by Charlie Huenemann
It was announced last week that scientists have integrated neurons from human brains into infant rat brains, resulting in new insights about how our brain cells grow and connect, and some hope of a deeper understanding of neural disorders. Full story here. And while no scientist would admit they are working toward the development of some Rat Man who will escape the lab and wreak havoc on some faraway island or in the subways, it’s impossible not to wonder.
There are some legitimate and difficult ethical questions in this territory, such as whether we should work toward “curing” all conditions labeled as “disorders”, including those conditions that have become woven into people’s lives so thoroughly that they would rather not lose them. Autism, for example, can be a terrible burden in some cases, but in others it serves as a valued feature of one’s individuality, an element in the core of who they are. It’s difficult to follow the precept of doing no harm as we dig deeper into human natures and find it’s not always obvious what counts as a harm. There is a medical/pharmaceutical mindset that likes to pound down any nail sticking up, which is running into the fact that some nails prefer to stick up, thank you very much.
But as we leave those problems to more insightful minds, I would like to turn instead to an illegitimate and silly worry, which we shall call “Ewww”:
Ewww = What if my neurons end up in a rat brain? Would I feel its whiskers twitching, feel hungry for garbage, and find fulfillment by running endlessly inside a little wheel?
As I said, it’s not a legitimate worry, but it’s hard for many of us not to feel a tug in its direction, because many of us are entranced by illusions about consciousness.
Here’s where Ewww comes from, I think. Those of us loosely educated in the ways of modern science understand perfectly well that we are just a bunch of neurons. But we can’t quite understand how neurons sending signals to each other can actually be a feeling or a thought, and so we invent a subjective dimension to neurons: some hidden aspect of neural cells where the feelings and thoughts live. The feelings and thoughts don’t show up on MRIs, and they aren’t needed to explain any of the measurements we are able to take, but we have them, after all, so they must exist somewhere: not in objective space, but in subjective space.
And maybe the subjective space travels along with the neuron, as if in a hidden pocket. So if my neuron gets plugged into a rat’s brain, some little smoosh of my feelings and thoughts will go along as well, and there some part of me will be, looking out at the researchers with my beady little eyes.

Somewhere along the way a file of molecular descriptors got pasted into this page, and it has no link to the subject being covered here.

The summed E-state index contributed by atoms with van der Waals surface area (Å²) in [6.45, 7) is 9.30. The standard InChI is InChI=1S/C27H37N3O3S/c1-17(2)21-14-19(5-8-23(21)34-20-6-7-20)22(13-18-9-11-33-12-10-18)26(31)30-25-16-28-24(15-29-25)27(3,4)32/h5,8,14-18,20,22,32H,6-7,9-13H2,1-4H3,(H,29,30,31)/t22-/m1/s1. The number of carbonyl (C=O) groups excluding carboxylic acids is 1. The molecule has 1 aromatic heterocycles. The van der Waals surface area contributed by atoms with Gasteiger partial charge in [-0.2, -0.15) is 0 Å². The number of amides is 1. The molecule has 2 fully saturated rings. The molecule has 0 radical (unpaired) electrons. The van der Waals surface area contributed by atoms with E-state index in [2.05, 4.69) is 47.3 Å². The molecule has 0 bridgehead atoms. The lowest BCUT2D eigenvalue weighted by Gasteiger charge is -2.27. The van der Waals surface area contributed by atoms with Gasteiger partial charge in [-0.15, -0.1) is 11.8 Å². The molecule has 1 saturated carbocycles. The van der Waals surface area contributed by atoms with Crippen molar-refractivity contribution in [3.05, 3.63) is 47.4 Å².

This is just one case among many in which our “legitimate” beliefs—the ones we’re willing to advertise among our peers—don’t fit together very well, and if someone (like a philosopher) comes along to press us on the poor fit, we are liable to come up with a goofy little theory on the spot which, at a glance, seems to spackle over the cracks, and we hope it’s enough to pass inspection, at least for now. (Ask your co-worker how the WiFi signals that go to your computer know to go to your computer and not theirs, and you will have the opportunity of hearing a goofy little theory being born—unless your co-worker more sensibly replies “hell if I know”.)
No, neurons don’t have hidden glove compartments containing feelings and thoughts. They’re just circuits, the same as can be found in any electrical component. No part of the brain magically turns voltage into what-it’s-like-to-be-ness or any other occult property.
What neural circuitry can do, in sufficient quantity and complexity, is create models of its environment, including representations of entities flagged as threats, opportunities, and curiosities—the same as a self-driving car. Brains can also create models of other organisms with brains, meaning a human brain, and a few other kinds, can form models predicting what other beings with brains are likely to believe or do. And, finally, human brains—and the bigger primates may be alone on this one—can model themselves, and thus have theories about who they themselves are and what they themselves are up to.
It’s not all fully understood of course, but the general outline of a full explanation is clear: our feelings and thoughts are part of the ways we model ourselves, others, and the world, and they don’t reside like nuggets among the dendrites, but instead emerge from higher level judgments about ourselves and the world, and then get talked about in often misleading ways. It’s not easy to rig together a system that can form judgments, let alone talk about them, but we are already developing artificially-intelligent systems that are able to semi-autonomously navigate their ways through complicated and changing environments.
Do these AIs have feelings? Yes, I would guess they have something along the lines of feelings. We have feelings because we evolved in dangerous environments in which perceiving information as sudden and urgent was beneficial, and a sudden and urgent burst of information, tagged with “highest possible priority”, is indistinguishable from a vivid, powerful feeling. AIs are evolving in different environments, so any feelings they have will be correspondingly different from our own; but there are probably some cases approaching familiarity. There are no doubt many flavors of sentience.
So your neurons “have feelings” insofar as they operate within a larger engine that processes information, some of which ends up being described as feelings. Once those neurons leave your body and enter into a rat, they will be part of a smaller but still relatively large engine that does the same thing, though in a somewhat different, ratty way, and so there will still be feelings. But not your feelings; not the rat’s feelings, being felt by you. No, just the rat’s feelings, felt by the rat. That should help to diminish the Ewww, I hope.